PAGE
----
A written statement issued by the interior ministry after the press conference includes a dramatic claim: That the group Ziyoyev had joined is led by an operative of the Taliban-linked Islamic Movement of Uzbekistan (IMU), and that the group has been smuggling drugs through Rasht to finance “terrorism”.
In neighbouring Garm valley, we met Mirzokhujo Ahmadov.
Like Ziyoyev, Ahmadov is another bearded Islamist commander from Tajikistan’s 1992-97 civil war.
The conflict was broadly fought between government forces and the United Tajik Opposition (UTO) – a coalition of Islamists and secular reformists.
Former Islamist commanders such as Ziyoyev and Ahmadov were eventually integrated into the government as part of a peace agreement brokered by the UN.
Ziyoyev was given a cabinet role. He had been emergencies minister until his dismissal in 2006. Ahmadov had headed a regional anti-crime unit.
Emomali Rahmon, the president, has since been accused by international observers – including the International Crisis Group – of conducting a shrewd policy of sidelining, imprisoning and co-opting his opposition.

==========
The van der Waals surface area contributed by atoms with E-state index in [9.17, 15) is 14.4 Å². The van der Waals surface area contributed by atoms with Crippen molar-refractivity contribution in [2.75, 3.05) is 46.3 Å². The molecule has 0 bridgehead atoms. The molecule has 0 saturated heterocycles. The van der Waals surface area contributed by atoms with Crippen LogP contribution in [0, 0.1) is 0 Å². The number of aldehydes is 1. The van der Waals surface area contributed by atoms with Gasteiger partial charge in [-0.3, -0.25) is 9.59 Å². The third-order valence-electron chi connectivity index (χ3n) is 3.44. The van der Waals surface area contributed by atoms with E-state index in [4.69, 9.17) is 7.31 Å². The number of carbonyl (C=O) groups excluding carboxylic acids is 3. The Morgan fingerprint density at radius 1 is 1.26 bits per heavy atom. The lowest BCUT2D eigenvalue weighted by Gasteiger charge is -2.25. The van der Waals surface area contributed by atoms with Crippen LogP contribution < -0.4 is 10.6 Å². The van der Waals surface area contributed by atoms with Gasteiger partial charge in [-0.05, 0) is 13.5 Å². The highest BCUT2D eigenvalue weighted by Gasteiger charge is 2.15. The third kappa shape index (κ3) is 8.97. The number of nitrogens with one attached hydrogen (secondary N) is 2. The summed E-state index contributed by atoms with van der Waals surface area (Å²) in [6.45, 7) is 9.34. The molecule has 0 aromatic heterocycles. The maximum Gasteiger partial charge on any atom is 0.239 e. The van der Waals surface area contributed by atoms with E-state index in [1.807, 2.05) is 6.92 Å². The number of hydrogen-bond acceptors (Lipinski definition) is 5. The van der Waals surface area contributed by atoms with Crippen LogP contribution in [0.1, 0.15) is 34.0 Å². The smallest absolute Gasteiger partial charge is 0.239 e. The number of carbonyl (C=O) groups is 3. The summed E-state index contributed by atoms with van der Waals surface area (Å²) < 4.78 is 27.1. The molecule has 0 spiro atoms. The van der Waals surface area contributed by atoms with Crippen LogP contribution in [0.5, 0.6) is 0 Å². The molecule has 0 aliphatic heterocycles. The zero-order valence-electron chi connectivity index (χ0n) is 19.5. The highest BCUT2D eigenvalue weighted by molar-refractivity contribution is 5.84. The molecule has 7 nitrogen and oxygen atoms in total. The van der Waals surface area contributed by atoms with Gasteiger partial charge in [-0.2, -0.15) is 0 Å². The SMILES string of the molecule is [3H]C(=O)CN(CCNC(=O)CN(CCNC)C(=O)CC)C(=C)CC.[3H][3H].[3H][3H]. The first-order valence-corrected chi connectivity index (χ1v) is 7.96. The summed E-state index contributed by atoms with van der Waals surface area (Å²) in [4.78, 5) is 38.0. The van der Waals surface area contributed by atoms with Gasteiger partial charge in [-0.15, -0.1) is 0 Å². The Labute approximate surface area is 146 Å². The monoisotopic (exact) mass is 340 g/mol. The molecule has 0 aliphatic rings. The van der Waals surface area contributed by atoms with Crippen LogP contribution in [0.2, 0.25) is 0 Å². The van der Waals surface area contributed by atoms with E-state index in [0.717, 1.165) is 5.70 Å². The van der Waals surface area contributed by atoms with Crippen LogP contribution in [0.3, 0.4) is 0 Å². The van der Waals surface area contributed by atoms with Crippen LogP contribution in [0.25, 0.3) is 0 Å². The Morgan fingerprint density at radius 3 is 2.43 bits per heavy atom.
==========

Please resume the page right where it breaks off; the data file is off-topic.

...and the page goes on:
That is certainly a view shared by Ahmadov.
|Ahmadov says the government is using the drugs crackdown to sideline opposition leaders|
Speaking from the relative security of his walled compound, Ahamadov believes the operation in the Rasht valley is simply the administration’s latest effort to arrest or eliminate surviving members of the opposition.
“The reconciliation that was made in 1997 wasn’t trustworthy and if the government had accepted it, as we accepted it, this would never have happened. It they were trustworthy, they wouldn’t be chasing us now.”
Ahmadov is also without a job. His anti-crime team was disbanded following an investigation into the death in 2008 of a commanding officer from a special police unit, who was killed in a gun battle with Ahmadov’s supporters.
No one is really certain whether Rahmon pardoned him as he claims, or whether the state prosecutor intends to pursue the case.
But that is the murky, uncertain world of Tajik politics.
Now, Ahmadov has told Al Jazeera that he and his supporters are ready to fight again, if necessary.